Challenge to Pot ID Law to Continue

Times Staff Writers

Despite pleas from the ACLU and several individuals suffering chronic pain, the San Diego County Board of Supervisors on Tuesday declined to withdraw a lawsuit seeking to overturn a state law requiring the county to issue medical marijuana cards.

Meanwhile, San Bernardino County officials announced they supported the San Diego board’s decision to challenge the state law on grounds that federal prohibition of marijuana use takes precedence. By day’s end, the county counsel of San Bernardino had contacted his counterpart in San Diego to discuss legal strategy.

Kevin Keenan, executive director of the American Civil Liberties Union’s office for San Diego and Imperial counties, said he was disappointed but not surprised by the San Diego supervisors’ decision to “forge ahead with this misguided lawsuit.” The ACLU and two groups that support medical marijuana on Tuesday petitioned the federal court to allow them to oppose the lawsuit.


San Bernardino County Supervisors Dennis Hansberger and Josie Gonzales said their county’s action was intended to force the state to clarify its policies on how local agencies should enforce drug laws. They said they believe San Bernardino County Sheriff Gary Penrod will join as a plaintiff, although Penrod could not be reached for comment.

“I don’t want law enforcement trapped between a rock and a hard place,” Gonzales said.

In 1996, 56% of California voters approved Proposition 215, which allowed doctors to prescribe cannabis for therapeutic use. Three years ago, state legislation mandated ID cards for patients and their caregivers.

But the U.S. Supreme Court in June ruled that federal officials could seize and destroy pot plants and arrest growers and consumers, even in the 11 states where the drug has been legalized for medical use.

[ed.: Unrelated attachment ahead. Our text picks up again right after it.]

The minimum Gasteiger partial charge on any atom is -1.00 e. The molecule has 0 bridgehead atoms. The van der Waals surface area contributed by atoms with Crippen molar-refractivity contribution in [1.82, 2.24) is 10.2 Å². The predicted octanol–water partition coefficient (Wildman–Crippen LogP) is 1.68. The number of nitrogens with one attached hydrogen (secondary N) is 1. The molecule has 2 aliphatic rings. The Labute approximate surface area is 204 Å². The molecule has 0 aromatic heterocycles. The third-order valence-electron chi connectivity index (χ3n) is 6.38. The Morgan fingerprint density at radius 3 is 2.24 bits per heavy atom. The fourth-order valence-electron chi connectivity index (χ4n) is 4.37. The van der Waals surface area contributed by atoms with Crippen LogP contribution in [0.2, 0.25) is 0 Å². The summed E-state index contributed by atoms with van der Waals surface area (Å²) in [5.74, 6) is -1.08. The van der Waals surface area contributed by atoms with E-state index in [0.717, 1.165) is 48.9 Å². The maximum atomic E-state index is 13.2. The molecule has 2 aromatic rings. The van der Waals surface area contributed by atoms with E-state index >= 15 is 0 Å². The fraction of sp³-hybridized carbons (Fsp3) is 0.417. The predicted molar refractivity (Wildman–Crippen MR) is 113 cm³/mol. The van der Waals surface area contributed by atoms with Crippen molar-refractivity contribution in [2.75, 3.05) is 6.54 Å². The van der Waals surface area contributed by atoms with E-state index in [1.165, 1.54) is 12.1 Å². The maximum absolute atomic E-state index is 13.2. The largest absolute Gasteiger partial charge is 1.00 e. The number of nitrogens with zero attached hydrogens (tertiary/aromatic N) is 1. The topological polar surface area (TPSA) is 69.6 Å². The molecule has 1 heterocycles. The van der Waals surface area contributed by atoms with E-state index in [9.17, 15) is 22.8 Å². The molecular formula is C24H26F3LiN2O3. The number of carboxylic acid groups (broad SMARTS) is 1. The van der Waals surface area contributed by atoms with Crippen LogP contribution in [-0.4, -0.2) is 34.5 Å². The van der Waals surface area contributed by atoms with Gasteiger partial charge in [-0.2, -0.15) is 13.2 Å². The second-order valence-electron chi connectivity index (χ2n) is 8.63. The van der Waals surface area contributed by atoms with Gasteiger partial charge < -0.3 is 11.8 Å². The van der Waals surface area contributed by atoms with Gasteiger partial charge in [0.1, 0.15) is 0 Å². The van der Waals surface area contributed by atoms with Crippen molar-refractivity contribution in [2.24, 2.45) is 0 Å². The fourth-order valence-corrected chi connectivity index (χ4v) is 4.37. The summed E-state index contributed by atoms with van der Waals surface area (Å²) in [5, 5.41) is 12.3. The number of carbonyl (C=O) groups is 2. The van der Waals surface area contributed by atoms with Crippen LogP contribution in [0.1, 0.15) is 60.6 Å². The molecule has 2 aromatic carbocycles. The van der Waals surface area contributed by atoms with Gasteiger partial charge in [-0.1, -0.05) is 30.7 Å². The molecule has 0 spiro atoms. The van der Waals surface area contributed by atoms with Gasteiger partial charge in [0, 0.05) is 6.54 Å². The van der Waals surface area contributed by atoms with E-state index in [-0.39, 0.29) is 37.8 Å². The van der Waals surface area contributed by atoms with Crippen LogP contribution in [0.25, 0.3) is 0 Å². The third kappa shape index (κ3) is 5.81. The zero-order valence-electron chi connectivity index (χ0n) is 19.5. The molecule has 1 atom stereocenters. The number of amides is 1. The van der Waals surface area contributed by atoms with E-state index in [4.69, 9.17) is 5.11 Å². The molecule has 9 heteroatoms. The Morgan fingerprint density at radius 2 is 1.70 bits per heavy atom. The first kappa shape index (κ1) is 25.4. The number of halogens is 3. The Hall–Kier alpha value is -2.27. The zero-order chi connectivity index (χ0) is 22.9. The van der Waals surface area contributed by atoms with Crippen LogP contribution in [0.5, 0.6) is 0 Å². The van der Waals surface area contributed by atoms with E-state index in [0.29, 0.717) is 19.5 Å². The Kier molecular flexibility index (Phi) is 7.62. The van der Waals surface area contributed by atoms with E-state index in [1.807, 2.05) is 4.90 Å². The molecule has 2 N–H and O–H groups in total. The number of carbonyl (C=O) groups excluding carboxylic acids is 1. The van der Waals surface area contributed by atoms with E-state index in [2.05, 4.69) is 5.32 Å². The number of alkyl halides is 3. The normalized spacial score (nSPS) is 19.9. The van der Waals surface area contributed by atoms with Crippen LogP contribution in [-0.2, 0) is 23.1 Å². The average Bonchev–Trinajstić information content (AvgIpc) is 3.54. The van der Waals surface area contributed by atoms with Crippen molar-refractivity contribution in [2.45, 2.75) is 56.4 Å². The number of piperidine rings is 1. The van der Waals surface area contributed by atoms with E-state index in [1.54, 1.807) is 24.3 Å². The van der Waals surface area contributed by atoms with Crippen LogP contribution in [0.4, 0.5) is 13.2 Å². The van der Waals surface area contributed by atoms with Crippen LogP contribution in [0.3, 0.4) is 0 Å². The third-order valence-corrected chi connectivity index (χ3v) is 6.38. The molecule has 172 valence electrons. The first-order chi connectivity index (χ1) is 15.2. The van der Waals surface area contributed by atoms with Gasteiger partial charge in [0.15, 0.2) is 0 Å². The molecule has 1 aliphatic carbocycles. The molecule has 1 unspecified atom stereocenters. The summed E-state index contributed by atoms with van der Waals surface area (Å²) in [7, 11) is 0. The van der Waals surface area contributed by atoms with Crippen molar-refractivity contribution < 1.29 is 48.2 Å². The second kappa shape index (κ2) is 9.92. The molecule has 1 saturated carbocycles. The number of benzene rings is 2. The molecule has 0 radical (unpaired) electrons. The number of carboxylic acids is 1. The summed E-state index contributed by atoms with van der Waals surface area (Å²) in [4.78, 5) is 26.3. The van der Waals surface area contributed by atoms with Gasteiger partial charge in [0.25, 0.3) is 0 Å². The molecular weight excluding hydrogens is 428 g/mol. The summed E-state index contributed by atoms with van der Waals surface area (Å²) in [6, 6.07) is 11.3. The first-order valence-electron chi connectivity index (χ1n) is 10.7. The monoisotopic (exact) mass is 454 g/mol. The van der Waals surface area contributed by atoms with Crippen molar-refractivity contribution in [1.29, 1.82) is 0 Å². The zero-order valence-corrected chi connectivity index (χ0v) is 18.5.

Last month, federal Drug Enforcement Administration agents raided 13 San Diego-area marijuana dispensaries.

The San Diego lawsuit, filed last week in federal court, asserts that the requirement to issue medicinal marijuana ID cards is preempted by the federal Controlled Substances Act, which criminalizes pot, and an international treaty called the Single Convention on Narcotic Drugs. The ACLU asserts the county lacks legal standing to bring such a lawsuit.

San Bernardino County had tentative plans to begin issuing ID cards in February, but had not begun printing cards or designating staff for the project, which is now on hold, said county spokesman David Wert.


The state had calculated that up to 7,000 San Bernardino County residents might be eligible for cards, Wert said.

In December, Riverside County became the first Southern California county to begin issuing the ID cards, which include the marijuana user’s photo and a computer-generated identification number.

Cardholders must submit a state form, proof of residency and their doctor’s recommendation, and provide government-issued identification. The annual cost to get and renew the card is $100.

The San Diego supervisors last year voted 3 to 2 not to issue the identification card. On Tuesday, the supervisors listened to lawsuit opponents but declined to schedule a new vote on the issue.

Perry reported from San Diego and Powers from Riverside.